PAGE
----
When watching Tom Graeff’s Teenagers From Outer Space, a cheesy 1950s sci-fi movie with light hints of horror, one must ask: Are the aliens really even teenagers?
So many sci-fi movies involve aliens from another world, although many of them technically fail in significant ways. Still, about half of the failures manage to still be enjoyable in their own right. Teenagers From Outer Space is one of those movies. I almost feel too bad to criticize it. At the very least, I appreciate that it tries to be a moralistic picture. Near the beginning, one of the main alien villains, Thor (Bryan Grant), vaporizes a dog named Sparky with his ray gun. The good alien, Derek (David Love), takes offense to this deed. Thor defends his act, saying, “It was no more than an insect.” But Derek argues, “But it had life. And that life you had to take to satisfy your endless hunger for killing.” Heavy stuff, right?
Despite my love of gory and amoral horror films, I always come back to stuff like this. Maybe it’s because I sometimes need a break from the heavy stuff, but I don’t know. It could just be that these movies come off as honest, fun attempts to convey decent messages. Sure, those messages may get muddled along the way, and obscured by clunky acting and cluttered storytelling, but they’re available if you look. I could actually imagine Teenagers From Outer Space as a stage play, and that it could potentially receive some critical acclaim if done right.
The Weird Alien Mission
Rather than being overtly hostile invaders (or teenagers), the aliens in this story come seeking a planet for their Gargons — creatures that look a lot like stock footage lobsters. These guys eat Gargons, and they need a place to raise them. Sure, they have disdain for the earth’s inhabitants, but they don’t really kill anyone until Derek escapes as a rebel. His crime? He is essentially a thought criminal, hating his home planet’s policies of forbidding organic families and friendships from forming. The crazy thing is, of course, that this is eerily similar to what totalitarian ideologies do here on earth. These aliens even consider themselves the supreme beings of their world (and presumably anywhere else they venture). Gee, why does that sound familiar? I would never find such ideals by picking up a history book or reading opinion columns, right? Nope! Never!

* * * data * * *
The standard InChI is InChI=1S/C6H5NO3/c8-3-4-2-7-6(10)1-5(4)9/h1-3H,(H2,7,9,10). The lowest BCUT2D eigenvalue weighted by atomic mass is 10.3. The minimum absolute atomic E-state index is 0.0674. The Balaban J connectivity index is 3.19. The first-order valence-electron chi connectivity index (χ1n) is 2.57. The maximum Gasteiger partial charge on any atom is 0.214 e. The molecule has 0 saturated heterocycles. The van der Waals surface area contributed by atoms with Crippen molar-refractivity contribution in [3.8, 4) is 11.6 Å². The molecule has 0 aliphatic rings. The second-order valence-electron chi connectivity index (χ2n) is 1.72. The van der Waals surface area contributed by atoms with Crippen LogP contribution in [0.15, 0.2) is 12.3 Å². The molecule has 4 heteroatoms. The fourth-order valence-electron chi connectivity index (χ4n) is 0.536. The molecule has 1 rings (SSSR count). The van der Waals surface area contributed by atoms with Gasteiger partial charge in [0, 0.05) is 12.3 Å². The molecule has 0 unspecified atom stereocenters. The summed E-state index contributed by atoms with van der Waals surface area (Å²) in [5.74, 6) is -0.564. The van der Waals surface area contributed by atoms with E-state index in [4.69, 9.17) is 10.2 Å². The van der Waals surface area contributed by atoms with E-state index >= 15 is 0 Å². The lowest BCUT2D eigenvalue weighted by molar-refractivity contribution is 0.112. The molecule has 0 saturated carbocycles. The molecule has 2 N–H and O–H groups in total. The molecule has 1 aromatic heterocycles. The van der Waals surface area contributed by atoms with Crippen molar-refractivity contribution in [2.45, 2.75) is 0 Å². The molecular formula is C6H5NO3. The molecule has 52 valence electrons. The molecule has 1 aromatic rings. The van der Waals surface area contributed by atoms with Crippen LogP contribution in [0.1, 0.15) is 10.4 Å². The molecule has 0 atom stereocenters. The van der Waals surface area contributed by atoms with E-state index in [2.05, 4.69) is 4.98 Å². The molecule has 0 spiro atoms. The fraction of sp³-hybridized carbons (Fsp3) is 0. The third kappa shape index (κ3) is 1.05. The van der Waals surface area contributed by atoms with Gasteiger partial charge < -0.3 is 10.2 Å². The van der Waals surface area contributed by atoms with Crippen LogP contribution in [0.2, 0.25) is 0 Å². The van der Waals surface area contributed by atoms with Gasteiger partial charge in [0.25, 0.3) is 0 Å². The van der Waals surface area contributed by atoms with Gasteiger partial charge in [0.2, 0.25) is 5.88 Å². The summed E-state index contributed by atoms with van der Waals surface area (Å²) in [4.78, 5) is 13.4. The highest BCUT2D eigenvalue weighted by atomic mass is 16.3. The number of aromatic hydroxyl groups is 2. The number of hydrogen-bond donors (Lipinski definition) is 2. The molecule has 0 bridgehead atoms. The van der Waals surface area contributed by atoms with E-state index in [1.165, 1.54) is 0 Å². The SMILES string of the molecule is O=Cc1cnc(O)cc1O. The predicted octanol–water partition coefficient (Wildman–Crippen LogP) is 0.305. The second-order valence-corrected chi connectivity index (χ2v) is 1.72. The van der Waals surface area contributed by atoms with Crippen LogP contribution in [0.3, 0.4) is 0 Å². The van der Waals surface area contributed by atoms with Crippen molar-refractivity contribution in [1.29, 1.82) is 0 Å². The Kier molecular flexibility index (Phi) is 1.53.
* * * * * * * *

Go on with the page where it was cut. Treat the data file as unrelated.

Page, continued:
So, oddly enough, some aspects of this alien story apply to our world, inarguably even a bit too well. Maybe we’ll never worry about giant lobsters overtaking our cities, but we do have to worry about ideologies, and how to treat rebels against those laws and morals. We also see more of the death and destruction Derek warned us about, including the unnecessary vaporization of Alice Woodward (Sonia Torgeson), who committed the egregious crime of flirting with Thor. Seriously, Thor sucks for doing that! What a laser gun rampaging ass he is! Also, poor Sparky!
Betty and Derek: Pure Love?
As mentioned before, this story seems somewhat heartfelt, regardless of how well it was conveyed on film. While on the run, Derek finds Sparky’s owner via his dog collar, and her name is Betty (Dawn Bender). What ensues between them isn’t dirty, sleazy, physical love, but an almost entirely pure and innocent respect. When he finally tells her his story, she believes him and fully commits to helping him on his mission. In turn, he professes a love for planet Earth, pledging to defend it from Gargons and his own kind, should they get too rough with it. It is unconditional love, and it’s nice. And yes, Derek is played by a guy named David Love.
Also, I have to mention that Harvey B. Dunn did a bang-up job as Gramps Morgan. Granted, I don’t even remember the character that well, but he left a warm impression in my mind, which is good enough. The three of them have some chemistry, even if it’s a little off at times. Yes, this movie deserved the MST3K treatment it got, but it’s also enjoyable on its own, as far as I’m concerned. Also, it makes me wonder how tasty Gargons are. I don’t eat lobster very often, and I’d hate to be eaten by one myself, but Gargons have to get their nutrition somehow. We might think we’re at the top of the food chain, but things could always change.
What are your thoughts on Teenagers From Outer Space? Have any advice on raising Gargons? Let us know in the comments!